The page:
I’ve talked about two of my Muses thus far: Lindsey Stirling, who is a successful musician, with concert tours and a few million followers on YouTube, and Karliene, who is thus far a small-timer, but has the artistic chops to, I believe, add something meaningful and beautiful to the culture of our favorite stories, much like Enya in Fellowship of the Ring.
Today’s Muse is a little different.
I do not envision S.J. Tucker performing large concerts or authoring music (and accompanying music videos) for Hollywood-level movies (kudos if she does). I see her more among storytellers, at festivals and conventions, rather than in a huge stadium. I imagine her traveling the land, singing stories to people, singing about people and her own experiences. She’s more of a bard than a pop culture icon.
I’m going to take a moment and emphasize what I mean by that.
Some people, those who dream of big stages with big bright lights and millions of adoring fans screaming their name and begging for an autograph, think that’s what matters. They see the flash, and confuse it with substance. It’s a common mistake, but a mistake nonetheless.
S.J. Tucker’s work is much more substance than flash.
With a slew of fellow artists she’s collaborated with, Tucker draws the inspiration for her songs from her own life, including social activism, mythpunk fantasy, and neopagan spirituality, commonly called “wicca.” I won’t lie, part of my personal enjoyment of her music is the glimpse I get into wiccan/neopagan culture, as I enjoy learning about cultures other than my own. That is what makes this world so rich with diversity, after all.
I thoroughly enjoy her “mythpunk fantasy” music as well. She’s collaborated more than once with Catherynne M. Valente, mythpunk author, on book/CD crossovers. They’ve performed live demos together to promote their work. Valente writes the novel, drawing on folklore around the world and giving it a little twist, while Tucker composes the music, both artists inspiring each other in their work (Valente was inspired to create a fire-dancing character by Tucker’s fire-dancing, and Tucker then wrote a song about said fire-dancing character), and then they go on tour promoting it. When I first heard Tucker reading an excerpt, followed by a song, I just had to get the book it was based on! Oh, I would love it if they had the audiobook version with Tucker reading it!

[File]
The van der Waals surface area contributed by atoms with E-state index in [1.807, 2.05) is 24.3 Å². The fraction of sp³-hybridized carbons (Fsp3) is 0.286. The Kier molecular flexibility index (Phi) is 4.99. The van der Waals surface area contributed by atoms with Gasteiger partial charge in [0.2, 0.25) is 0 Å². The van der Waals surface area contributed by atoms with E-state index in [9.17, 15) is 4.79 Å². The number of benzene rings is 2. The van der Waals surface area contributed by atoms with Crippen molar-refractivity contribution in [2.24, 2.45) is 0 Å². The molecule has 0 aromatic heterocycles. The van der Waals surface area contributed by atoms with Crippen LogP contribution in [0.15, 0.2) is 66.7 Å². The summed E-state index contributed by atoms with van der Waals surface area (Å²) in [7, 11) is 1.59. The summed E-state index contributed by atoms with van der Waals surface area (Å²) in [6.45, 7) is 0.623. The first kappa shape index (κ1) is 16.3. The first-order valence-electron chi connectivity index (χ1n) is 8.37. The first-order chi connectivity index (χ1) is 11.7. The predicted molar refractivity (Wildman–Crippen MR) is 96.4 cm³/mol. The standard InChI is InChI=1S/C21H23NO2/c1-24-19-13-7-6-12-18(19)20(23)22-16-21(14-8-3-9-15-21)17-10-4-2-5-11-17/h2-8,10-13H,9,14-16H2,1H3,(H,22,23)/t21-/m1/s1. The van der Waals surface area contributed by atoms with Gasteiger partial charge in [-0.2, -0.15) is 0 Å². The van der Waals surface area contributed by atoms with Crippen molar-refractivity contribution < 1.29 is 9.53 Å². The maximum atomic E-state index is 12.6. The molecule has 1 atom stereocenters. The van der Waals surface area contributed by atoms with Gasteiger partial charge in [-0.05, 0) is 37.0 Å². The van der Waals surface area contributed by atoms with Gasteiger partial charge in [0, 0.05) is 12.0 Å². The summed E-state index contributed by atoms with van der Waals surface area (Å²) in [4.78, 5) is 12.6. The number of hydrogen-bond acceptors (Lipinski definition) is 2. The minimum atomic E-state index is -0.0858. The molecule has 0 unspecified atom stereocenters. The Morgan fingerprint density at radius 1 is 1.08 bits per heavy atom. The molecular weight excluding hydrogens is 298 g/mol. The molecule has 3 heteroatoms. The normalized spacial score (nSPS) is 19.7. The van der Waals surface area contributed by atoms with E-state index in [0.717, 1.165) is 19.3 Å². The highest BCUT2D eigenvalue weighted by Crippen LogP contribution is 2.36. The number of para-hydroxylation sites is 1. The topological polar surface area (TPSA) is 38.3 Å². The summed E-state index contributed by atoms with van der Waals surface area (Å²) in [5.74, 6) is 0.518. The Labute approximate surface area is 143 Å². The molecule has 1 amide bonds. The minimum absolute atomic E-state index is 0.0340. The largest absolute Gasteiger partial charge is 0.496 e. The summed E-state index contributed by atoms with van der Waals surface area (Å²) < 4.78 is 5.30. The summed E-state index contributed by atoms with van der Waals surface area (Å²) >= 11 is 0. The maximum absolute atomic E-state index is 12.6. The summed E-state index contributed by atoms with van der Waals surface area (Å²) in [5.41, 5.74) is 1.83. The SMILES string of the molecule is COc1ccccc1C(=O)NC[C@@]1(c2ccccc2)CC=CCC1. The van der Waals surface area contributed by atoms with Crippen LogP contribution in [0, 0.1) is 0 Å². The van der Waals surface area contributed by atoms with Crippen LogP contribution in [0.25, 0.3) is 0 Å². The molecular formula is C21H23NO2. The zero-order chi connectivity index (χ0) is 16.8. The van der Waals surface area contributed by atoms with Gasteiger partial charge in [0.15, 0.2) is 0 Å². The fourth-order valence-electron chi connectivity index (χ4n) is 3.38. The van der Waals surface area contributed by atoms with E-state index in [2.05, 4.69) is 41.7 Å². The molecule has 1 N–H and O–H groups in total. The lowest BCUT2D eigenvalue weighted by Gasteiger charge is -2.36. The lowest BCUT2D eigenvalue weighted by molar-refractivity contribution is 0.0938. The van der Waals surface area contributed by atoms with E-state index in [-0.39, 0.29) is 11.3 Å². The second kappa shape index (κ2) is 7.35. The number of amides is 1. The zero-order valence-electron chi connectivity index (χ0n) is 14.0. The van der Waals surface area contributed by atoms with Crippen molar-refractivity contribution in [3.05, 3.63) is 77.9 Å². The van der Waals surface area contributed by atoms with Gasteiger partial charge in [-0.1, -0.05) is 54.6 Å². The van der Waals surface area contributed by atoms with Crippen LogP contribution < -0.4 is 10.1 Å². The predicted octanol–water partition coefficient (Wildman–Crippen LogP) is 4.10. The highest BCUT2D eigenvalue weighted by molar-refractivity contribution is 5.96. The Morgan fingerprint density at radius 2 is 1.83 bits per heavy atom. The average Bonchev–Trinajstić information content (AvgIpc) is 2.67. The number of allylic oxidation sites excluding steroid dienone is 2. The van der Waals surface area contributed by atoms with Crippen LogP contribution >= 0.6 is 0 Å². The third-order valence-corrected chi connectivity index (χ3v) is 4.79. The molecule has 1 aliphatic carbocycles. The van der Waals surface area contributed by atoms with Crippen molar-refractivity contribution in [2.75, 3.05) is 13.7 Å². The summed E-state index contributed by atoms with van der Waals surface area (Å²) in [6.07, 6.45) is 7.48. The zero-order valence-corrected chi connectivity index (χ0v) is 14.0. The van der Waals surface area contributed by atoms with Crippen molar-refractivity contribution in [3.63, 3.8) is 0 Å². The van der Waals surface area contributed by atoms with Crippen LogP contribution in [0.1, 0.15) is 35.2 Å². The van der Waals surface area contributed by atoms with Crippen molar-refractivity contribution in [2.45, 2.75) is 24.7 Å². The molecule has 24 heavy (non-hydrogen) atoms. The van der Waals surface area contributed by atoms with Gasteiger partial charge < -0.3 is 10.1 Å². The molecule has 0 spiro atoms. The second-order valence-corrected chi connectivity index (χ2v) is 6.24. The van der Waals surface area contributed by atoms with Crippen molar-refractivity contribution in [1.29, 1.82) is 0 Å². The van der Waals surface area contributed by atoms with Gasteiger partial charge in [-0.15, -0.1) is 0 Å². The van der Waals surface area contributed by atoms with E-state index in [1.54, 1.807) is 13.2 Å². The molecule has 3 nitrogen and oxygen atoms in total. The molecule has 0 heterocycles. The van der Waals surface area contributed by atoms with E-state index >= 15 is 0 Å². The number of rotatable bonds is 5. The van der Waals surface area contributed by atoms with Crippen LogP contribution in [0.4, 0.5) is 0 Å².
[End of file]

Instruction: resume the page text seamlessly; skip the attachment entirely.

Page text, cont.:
I also enjoy Tucker’s telling of stories drawn from real life, such as “Mandolin Holy Man,” “Go Away Godboy” (it was to send negative energies in the direction of her friend’s crazy “I am God” stalker), and my personal favorite, “Valkyrie Daughter.” That last is drawn from a true story of loss, albeit adapted to become a mythical story. It sings of how a man’s soul is healed in the wake of such pain as the loss of his beloved daughter, and the real-life counterpart, I believe, found a measure of healing through this song.
That, right there, summarizes what I find to be most beautiful about Tucker’s music. Beauty is more than a glamour, more than lights and stages and shouting. It’s more than what you see. Beauty, as I define it, is a force which uplifts, inspires, and heals the human spirit. It is the ultimate criteria for me, to determine what something is worth.
Between the glimpse of a culture I know little of, and the fantastic stories she tells, and the stories drawn from her life, told to heal the human soul, S.J. Tucker’s music is most beautiful to my ears.
And that is why I call her a Muse.
So go visit her website, here!